Marketing and Advertising Yourself
In order to build and sustain a private practice, you need to market yourself. There are many types of marketing strategies out there, and it may be worth attending a CPD workshop that focuses specifically on this.
* Your best marketing tool is likely to be your own website. There are lots of real-life examples online that may assist you in deciding how to design and word yours. There are also plenty of websites aimed at helping you create your own. If you like a particular therapist’s website, you might consider emailing them to ask whether they would be happy to share details of their designer. It may also be wise to consider Search Engine Optimisation as you write you website such that it achieves a high search ranking.
* You may choose to join a referral directory. Metanoia’s own referral directory is a very good way of ensuring that your name and contact details get out there and is open to any graduates of Metanoia. You can find joining details by clicking here.
* You can use social media, such as Facebook, Twitter or Linkedin to link back to your website. It does, however, require some time and effort to create something that will really draw people’s attention in.
* You might connect and network with local health professionals in your area such as GPs, specialist agencies, Employee Assistance Programs, and other counsellors and therapists.
* You could consider offering workshops at conferences in your local area. These are often free or low cost to attend and may generate interest from potential clients or via referrals from other practitioners.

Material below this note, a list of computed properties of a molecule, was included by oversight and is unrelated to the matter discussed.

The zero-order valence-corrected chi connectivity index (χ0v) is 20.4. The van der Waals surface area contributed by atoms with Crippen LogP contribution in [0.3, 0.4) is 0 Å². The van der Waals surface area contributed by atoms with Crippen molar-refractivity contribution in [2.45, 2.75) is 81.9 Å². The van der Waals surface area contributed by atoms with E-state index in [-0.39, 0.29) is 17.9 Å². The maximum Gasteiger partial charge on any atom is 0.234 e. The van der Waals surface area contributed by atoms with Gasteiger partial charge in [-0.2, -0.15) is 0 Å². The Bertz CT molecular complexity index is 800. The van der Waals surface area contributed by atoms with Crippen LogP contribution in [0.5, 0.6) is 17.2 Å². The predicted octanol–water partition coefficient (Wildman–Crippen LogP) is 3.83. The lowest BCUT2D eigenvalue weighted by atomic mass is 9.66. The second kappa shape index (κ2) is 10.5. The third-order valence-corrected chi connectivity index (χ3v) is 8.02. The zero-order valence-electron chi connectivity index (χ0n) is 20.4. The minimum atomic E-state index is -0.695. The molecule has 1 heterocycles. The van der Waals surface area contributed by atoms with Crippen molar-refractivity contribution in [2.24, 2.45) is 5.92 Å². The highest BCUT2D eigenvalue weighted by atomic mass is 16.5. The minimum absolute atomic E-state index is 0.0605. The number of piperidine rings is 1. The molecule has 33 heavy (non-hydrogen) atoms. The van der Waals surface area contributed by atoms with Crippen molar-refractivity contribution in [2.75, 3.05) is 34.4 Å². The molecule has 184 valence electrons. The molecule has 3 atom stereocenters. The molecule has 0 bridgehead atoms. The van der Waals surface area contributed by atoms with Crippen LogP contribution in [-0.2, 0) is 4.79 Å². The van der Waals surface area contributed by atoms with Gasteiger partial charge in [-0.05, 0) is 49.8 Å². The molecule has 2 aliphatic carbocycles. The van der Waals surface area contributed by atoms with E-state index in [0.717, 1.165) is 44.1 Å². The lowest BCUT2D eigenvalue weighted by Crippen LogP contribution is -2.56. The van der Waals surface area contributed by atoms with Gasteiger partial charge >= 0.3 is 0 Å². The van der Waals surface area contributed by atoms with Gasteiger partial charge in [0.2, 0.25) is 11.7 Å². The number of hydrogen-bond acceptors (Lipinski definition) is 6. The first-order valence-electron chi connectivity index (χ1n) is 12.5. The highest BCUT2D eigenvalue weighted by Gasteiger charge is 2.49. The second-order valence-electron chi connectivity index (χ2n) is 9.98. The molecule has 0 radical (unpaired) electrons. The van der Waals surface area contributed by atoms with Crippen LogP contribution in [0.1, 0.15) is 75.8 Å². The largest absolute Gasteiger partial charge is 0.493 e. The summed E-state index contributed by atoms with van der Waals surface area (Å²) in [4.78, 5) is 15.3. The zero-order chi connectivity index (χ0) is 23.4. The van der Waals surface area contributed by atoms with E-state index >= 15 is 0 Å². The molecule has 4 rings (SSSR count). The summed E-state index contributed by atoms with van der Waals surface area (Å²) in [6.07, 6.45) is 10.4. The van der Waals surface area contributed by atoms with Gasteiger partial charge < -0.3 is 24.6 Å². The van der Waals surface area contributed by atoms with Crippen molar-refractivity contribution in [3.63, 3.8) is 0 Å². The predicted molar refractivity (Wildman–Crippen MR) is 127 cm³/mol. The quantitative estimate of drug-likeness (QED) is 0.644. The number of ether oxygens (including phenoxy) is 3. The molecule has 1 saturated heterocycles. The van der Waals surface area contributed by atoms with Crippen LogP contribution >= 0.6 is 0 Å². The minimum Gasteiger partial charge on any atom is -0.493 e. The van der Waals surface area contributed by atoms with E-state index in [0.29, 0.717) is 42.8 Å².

* Consider writing for a therapy journal or a newspaper or magazine.
Whatever you do to market yourself, remember that you must not say anything online or in print which could mislead a lay person as to your qualifications or experience. For example, if you are a student member of a professional body, such as BACP, UKCP or BPS, but you are not accredited by them, please state clearly that you are a student member, and do not use acronyms in a way which could give a false impression. Equally, when listing details of academic qualifications, please state the subject of degrees and other higher education awards so that if they are not counselling or psychotherapy qualifications, they cannot be misconstrued as such. You should not use testimonials from clients in your advertising material.
If you do not have a counselling or psychotherapy qualification, Metanoia Institute holds the position that you may only advertise yourself in the following ways, as appropriate:
Counsellor in Training
Psychotherapist in Training
Student Counselling Psychologist
Counselling Psychologist in Training
If you have any queries about how you may represent yourself, please contact your primary tutor or programme leader. Metanoia Institute’s code of professional practice, which includes a section on how to advertise yourself, can be found by clicking here.